I don't receive a huge amount of feedback on these weekly stories, but now and again, somebody does write to me with their comments, and so it was this week; after reading the previous story about my professional 'debut' as a saxophone player, one of the regular readers wrote to me asking about that episode. It didn't seem to 'ring true'. After all, on many previous occasions I have written about how very shy I was when I was younger, but surely a shy boy wouldn't possibly be able to do such a 'courageous' thing as head off to a musical job without even knowing how to play the instrument! Or to stand up on stage in front of an audience ... to attempt to play an adlib solo, without ever in his life having even tried such a thing before. Surely this is the kind of behaviour we would expect of somebody who is supremely confident, not shy!
Well, you may think so, but actually it is the other way around. This whole episode just goes to demonstrate just how shy I really was! When the man who was testing my playing assumed that I could play the sax, without even hearing me play, I was too shy to correct him. It was 'easier' to say nothing. When we were on the bandstand that first evening, and I saw that I had a solo in my part, I was too shy - far too shy - to say something to the bandleader, perhaps a suggestion that it would be better if one of the other musicians took the solo. I was simply too shy to speak directly to people. I could answer questions, I could have a conversation, but I could never initiate anything other than basic pleasantries.
Some years back, I was thinking that I could 'blame this' behaviour on the way I was brought up. In the English tradition under which I was raised, children weren't really encouraged much to join conversations with the adults around them. My parents and grandparents, for example, were brought up in an environment where the phrase 'Children should be seen and not heard!' was commonplace, and in Victorian times, this must have been strictly applied.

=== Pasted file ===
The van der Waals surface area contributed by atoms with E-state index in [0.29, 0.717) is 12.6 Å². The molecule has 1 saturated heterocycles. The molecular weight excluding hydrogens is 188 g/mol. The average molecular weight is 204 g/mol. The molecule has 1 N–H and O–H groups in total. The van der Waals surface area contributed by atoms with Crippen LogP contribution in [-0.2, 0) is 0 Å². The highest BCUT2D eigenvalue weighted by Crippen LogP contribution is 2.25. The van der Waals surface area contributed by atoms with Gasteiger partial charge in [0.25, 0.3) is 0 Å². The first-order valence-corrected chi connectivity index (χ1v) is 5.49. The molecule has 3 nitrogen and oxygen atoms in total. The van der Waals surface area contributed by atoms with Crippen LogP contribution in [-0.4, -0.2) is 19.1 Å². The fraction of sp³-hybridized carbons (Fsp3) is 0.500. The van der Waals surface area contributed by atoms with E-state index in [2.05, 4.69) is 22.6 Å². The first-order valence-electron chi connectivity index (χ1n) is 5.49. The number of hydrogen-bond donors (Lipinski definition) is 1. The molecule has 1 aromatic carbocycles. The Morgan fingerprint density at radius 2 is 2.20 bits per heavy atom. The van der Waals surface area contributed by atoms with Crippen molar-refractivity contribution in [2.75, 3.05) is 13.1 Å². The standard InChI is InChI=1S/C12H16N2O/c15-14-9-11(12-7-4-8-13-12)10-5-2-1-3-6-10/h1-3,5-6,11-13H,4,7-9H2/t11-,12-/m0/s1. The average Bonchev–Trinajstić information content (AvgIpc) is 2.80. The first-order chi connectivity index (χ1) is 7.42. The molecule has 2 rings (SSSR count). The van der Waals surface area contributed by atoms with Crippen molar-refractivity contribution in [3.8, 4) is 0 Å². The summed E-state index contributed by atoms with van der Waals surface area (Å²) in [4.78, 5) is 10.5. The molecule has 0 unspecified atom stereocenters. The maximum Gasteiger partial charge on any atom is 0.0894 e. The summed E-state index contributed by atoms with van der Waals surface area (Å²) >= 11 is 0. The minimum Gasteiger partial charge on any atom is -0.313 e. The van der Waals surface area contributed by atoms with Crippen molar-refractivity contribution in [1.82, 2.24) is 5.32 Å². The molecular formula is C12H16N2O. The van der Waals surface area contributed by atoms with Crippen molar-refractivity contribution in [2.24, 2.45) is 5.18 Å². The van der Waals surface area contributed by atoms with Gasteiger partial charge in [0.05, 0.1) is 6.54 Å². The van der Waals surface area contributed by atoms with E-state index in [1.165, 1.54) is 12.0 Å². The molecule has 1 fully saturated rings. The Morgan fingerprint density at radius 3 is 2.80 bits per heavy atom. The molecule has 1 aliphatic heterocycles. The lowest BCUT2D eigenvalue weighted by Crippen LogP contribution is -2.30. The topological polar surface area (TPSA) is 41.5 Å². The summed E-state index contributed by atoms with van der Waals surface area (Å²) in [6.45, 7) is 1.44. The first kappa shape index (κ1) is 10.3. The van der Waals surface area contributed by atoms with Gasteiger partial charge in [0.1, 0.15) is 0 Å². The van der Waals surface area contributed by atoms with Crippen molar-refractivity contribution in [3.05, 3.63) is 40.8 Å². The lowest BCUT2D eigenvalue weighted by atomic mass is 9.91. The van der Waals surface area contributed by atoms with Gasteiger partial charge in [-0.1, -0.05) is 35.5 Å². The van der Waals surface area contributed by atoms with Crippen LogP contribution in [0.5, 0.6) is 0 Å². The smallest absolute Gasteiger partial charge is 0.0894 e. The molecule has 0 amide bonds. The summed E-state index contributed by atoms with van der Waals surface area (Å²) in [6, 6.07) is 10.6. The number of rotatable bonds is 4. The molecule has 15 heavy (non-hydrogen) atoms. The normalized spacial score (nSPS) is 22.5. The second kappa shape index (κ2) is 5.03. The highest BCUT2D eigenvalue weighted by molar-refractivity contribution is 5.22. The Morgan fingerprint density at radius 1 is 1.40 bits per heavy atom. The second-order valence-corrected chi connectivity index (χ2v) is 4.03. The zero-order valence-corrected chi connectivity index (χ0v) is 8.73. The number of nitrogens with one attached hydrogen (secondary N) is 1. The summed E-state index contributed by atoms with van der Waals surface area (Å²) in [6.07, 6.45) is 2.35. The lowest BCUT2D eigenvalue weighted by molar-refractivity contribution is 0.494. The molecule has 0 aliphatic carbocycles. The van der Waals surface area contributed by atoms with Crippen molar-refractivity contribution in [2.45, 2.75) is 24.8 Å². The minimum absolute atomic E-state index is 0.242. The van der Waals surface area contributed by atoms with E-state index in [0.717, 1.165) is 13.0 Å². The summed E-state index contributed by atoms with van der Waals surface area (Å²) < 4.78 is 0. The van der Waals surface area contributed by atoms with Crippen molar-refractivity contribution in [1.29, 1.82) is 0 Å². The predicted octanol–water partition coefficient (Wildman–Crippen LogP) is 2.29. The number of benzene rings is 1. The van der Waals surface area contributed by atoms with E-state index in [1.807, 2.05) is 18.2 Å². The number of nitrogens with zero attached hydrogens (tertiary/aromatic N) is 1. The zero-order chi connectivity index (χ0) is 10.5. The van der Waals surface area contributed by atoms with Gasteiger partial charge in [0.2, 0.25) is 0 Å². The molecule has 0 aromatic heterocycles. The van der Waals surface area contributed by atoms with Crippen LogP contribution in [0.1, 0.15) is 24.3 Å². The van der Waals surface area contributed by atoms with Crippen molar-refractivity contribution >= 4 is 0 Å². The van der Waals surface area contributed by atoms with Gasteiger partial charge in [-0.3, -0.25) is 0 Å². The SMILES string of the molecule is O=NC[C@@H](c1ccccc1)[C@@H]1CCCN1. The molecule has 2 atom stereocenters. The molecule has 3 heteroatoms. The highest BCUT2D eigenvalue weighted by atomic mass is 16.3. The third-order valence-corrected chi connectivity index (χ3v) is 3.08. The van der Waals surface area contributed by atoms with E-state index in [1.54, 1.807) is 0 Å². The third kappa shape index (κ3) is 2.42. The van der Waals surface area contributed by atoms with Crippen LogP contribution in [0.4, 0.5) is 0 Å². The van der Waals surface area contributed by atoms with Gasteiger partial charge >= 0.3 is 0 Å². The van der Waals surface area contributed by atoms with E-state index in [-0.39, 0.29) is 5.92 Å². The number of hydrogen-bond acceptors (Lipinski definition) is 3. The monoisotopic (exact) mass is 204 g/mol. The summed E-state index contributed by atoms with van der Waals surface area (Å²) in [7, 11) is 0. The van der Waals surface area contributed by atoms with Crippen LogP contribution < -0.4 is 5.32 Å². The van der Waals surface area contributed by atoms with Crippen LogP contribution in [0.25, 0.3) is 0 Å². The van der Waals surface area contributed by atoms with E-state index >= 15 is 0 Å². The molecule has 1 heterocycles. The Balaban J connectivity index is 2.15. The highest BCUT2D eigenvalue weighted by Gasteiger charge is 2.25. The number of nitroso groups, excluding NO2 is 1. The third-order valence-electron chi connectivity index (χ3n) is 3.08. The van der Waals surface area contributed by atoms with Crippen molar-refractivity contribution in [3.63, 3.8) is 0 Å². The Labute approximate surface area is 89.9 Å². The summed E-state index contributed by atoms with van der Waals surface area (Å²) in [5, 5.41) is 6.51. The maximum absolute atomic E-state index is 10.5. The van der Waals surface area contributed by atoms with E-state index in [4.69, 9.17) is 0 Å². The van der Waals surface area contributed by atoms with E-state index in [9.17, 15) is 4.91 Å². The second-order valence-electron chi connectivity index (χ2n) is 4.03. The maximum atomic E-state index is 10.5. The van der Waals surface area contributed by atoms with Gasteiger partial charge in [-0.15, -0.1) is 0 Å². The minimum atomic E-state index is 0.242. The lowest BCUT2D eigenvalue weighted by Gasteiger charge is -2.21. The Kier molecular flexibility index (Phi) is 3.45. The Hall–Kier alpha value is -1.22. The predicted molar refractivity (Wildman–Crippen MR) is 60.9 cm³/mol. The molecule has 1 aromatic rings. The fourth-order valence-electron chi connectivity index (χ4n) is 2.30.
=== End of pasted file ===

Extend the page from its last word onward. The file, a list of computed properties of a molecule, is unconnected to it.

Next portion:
Before my parents get angry at me for suggesting that my shyness was 'their fault', I should hastily add that of course there was no such 'keep quiet' philosophy applied in our home. If I had shown any interest in 'speaking up', then of course I would have been allowed/encouraged to do so. No, I don't really think this was much to do with 'environment', but was just something 'built in'. Some people are gregarious and thus easily interact with others, and some are not. And I - at least in those years - was most definitely not.
So this hotel episode - which seems at first glance to be an act of supreme confidence - was exactly the reverse; I had become 'trapped' in such a ridiculous situation because I didn't even have the confidence to have a normal conversation with those men.
But do you know the funny thing about all this? As a result of being in that situation - being forced to stand on that stage, and to learn (very quickly!) how to play a new musical instrument - I started to really develop some self confidence! Even though I horribly spoiled the solo that first night, I did manage to hang onto the job, and grew to be a more capable performer day by day. It's the old cliché about being tossed into the deep end of a pool - you sink, or you swim.
I basically managed to keep my nose above water, and coming through such a 'trial by fire' (if I can mix my metaphors) really did help that young man grow up!
This hotel episode wasn't the only such example. Quite a number of times in my life I have found myself in a situation where I end up thinking to myself, 'What on earth am I doing here? This is going to be an absolute disaster!'
And sometimes it goes well, and sometimes it doesn't. But there is another old hackneyed phrase that one has to remember at such times ... 'Nothing ventured, nothing gained!'Story #188, August 2 2009